The traditional scientific journal format has reached new limitations as science grows more data-intensive. Common practice has long been to only publish summarized results of the described experiments, leaving the raw data undisclosed except at the discretion of the researcher. Even if journals wanted to publish the data, the technical infrastructure to do so is far beyond their capacity or expertise as datasets grow larger and larger. But as open data and global collaboration become more common drivers of science, the demand for data publication grows.
Last week, CI research center Globus announced their solution to this vexing data problem with the trial launch of Globus data publication. Building upon their software-as-a-service model for data transfer and sharing, the new publication services make it easier for researchers to identify, describe, curate, verify, and preserve their data at the appropriate levels of durability. By storing metadata in the cloud -- while the actual dataset is stored on campus or other local resources -- Globus data publication also makes data more discoverable, so that researchers can more easily find relevant data from other laboratories and communities.
For instance, a scientist studying molecular engineering may seek simulation data on a particular material of interest. Through searching Globus data publication, they would find the Nanoscale Materials collection at Argonne National Laboratory, one of the institutions that helped test the new service. If the data is marked public, the scientist can then browse or download it (using Globus) and incorporate it into their own research, saving valuable time and money.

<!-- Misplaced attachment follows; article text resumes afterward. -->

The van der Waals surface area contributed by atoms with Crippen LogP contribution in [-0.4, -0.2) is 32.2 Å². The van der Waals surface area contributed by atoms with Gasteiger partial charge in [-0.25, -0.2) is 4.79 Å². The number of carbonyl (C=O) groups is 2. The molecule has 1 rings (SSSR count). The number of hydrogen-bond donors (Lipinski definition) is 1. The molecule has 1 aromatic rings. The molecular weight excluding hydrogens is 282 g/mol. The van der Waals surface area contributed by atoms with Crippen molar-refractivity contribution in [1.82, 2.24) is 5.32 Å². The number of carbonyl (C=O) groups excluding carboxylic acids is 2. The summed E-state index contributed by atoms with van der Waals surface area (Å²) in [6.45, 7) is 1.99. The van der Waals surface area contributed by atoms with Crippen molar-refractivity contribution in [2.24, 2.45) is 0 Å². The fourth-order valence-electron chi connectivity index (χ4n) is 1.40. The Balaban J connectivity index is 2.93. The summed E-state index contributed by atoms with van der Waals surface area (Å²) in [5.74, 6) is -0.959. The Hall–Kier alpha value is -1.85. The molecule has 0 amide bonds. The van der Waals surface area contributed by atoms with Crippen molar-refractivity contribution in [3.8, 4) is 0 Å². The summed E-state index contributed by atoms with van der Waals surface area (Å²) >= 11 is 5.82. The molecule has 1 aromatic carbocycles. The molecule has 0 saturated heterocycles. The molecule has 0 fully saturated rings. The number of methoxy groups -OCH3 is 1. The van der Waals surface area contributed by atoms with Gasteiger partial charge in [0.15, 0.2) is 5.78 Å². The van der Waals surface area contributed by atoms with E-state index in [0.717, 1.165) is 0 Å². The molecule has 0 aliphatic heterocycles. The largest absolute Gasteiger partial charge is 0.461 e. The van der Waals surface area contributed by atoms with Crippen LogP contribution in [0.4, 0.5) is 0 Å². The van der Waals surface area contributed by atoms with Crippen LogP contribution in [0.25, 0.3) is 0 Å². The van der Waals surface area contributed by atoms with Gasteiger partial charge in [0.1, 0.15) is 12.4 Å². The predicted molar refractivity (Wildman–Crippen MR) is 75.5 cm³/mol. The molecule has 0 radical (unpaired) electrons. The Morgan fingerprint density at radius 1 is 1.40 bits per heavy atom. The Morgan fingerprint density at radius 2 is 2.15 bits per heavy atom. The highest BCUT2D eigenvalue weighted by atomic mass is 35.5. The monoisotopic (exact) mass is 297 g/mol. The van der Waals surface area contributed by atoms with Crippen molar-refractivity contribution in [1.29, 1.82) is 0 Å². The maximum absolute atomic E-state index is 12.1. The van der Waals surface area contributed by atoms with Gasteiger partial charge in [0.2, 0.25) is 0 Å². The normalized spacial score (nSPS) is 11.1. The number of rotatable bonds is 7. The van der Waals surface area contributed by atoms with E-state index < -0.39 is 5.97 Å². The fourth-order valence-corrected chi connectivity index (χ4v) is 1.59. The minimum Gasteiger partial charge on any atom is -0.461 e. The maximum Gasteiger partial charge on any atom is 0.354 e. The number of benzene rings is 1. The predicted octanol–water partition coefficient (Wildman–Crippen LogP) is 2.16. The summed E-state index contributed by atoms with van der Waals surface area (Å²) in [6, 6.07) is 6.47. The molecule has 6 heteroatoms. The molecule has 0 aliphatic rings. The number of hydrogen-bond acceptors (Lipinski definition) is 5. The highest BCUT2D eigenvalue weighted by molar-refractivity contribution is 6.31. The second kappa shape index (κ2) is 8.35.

Published data can also be marked private, accessible only to approved users such as the participants in a spread-out collaboration. Custom workflows to curate and approve datasets can be established for each community to control what data is published and how it is described and accessed. If a research group decides to make their data public upon the release of a journal article describing the experiments and results, they can create a DOI link that directs readers of the article to the location of the data for further inspection or download.
Though Globus data publication just now become available to all Globus subscribers, it has been under trial by several volunteer institutions for months. Earlier this year, CI Director Ian Foster announced the service and offered a demonstration with CI Deputy Director Steve Tuecke at Globusworld -- a demo which you can watch at the link below. For more information on the framework and functionality of Globus data publication, or to try out a “sandbox” version of the service, visit their website. The Globus team will also have a booth at the SC15 conference in Austin, November 16-19.